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Research Papers: Techniques and Procedures

Grid Independence Via Automated Unstructured Adaptation

[+] Author and Article Information
Ronald J. Chila, Deborah A. Kaminski

 Rensselaer Polytechnic Institute, 110 8th Street, Troy, NY 12180

J. Fluids Eng 130(12), 121403 (Oct 28, 2008) (7 pages) doi:10.1115/1.3001099 History: Received November 26, 2007; Revised July 04, 2008; Published October 28, 2008

Grid independence is frequently an overlooked item in computational fluid dynamics (CFD) analyses. Results obtained from grid dependent solutions may prove to be costly, in that engineering design decisions can be made using potentially faulty information. An automated method for grid independence is developed for two-dimensional unstructured wall function grids. Grid independence is achieved via successive levels of adaptive refinement. Adaptive refinement is performed in an automated manner and is based on multiple field variables. Sensors are placed at strategic locations within the flow field, which are determined by examining the CFD solution of a uniform grid. Three cases are examined, the backward-facing step, flow over an asymmetric transonic airfoil, and hydrogen combustion in a channel. Grid independent solutions are obtained for all three cases. Results for each case compare well with experimental data and/or other numerical predictions.

Copyright © 2008 by American Society of Mechanical Engineers
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Figures

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Figure 1

Backward-facing step geometry

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Figure 2

Original coarse grid for backward-facing step

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Figure 3

Sensor placement for backward-facing step case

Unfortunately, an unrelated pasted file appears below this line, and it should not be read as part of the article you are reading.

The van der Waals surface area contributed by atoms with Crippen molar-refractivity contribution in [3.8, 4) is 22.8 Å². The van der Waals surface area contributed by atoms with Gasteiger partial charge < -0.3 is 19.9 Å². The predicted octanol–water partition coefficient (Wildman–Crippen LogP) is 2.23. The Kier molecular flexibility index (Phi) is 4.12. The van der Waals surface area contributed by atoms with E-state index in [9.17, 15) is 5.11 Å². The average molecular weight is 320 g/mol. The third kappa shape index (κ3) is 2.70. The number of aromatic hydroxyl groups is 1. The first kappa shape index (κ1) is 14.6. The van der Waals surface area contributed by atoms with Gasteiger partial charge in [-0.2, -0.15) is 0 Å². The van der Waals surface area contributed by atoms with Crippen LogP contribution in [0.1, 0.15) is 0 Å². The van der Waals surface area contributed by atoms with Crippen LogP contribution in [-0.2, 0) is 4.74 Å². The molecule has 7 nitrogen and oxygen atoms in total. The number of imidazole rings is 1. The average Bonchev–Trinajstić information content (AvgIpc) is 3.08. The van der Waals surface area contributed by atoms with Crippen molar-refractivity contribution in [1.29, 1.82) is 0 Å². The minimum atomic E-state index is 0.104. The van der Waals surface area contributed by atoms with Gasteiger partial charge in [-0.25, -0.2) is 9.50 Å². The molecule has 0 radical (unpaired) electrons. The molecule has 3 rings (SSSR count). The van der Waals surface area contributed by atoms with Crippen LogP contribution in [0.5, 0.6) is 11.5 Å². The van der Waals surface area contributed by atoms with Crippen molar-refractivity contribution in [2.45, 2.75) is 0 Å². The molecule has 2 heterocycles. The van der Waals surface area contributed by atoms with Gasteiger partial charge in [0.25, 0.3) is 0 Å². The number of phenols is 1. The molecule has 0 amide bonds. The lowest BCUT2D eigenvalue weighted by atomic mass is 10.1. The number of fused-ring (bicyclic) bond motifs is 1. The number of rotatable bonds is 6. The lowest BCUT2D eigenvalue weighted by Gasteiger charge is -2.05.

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Figure 4

Mean error versus the adaptation cycle for backward-facing step

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Figure 5

Final adapted grid for backward-facing step

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Figure 6

Sensor point data (velocity) versus the adaptation cycle for backward-facing step

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Figure 7

y+ versus the adaptation cycle for backward-facing step

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Figure 8

Reattachment length versus the adaptation cycle for backward-facing step

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Figure 9

Contours of the stream function for backward-facing step

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Figure 10

Reattachment length versus the adaptation cycle for various Reynolds numbers for backward-facing step

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Figure 11

Sensor point locations for the RAE 2822 airfoil

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Figure 12

Sensor point data (velocity) versus adaptation cycle for the RAE 2822 airfoil

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Figure 13

Pressure coefficient prediction versus experimental data for the RAE 2822 airfoil

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Figure 14

Pressure contour predictions of Slater (11)

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Figure 15

Pressure contour predictions for the RAE 2822 airfoil

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Figure 16

Combustion channel geometry

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Figure 17

Combustion channel initial grid

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Figure 18

Sensor point locations for combustion channel (overlay on H2 mass fraction contours)

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Figure 19

Final adapted grid for the combustion channel

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Figure 20

Results of DalBello (13)

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Figure 21

Predictions of H2 and H2O concentrations at the centerline of the combustion channel

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Figure 22

Predictions of O2 concentrations at the centerline of the combustion channel

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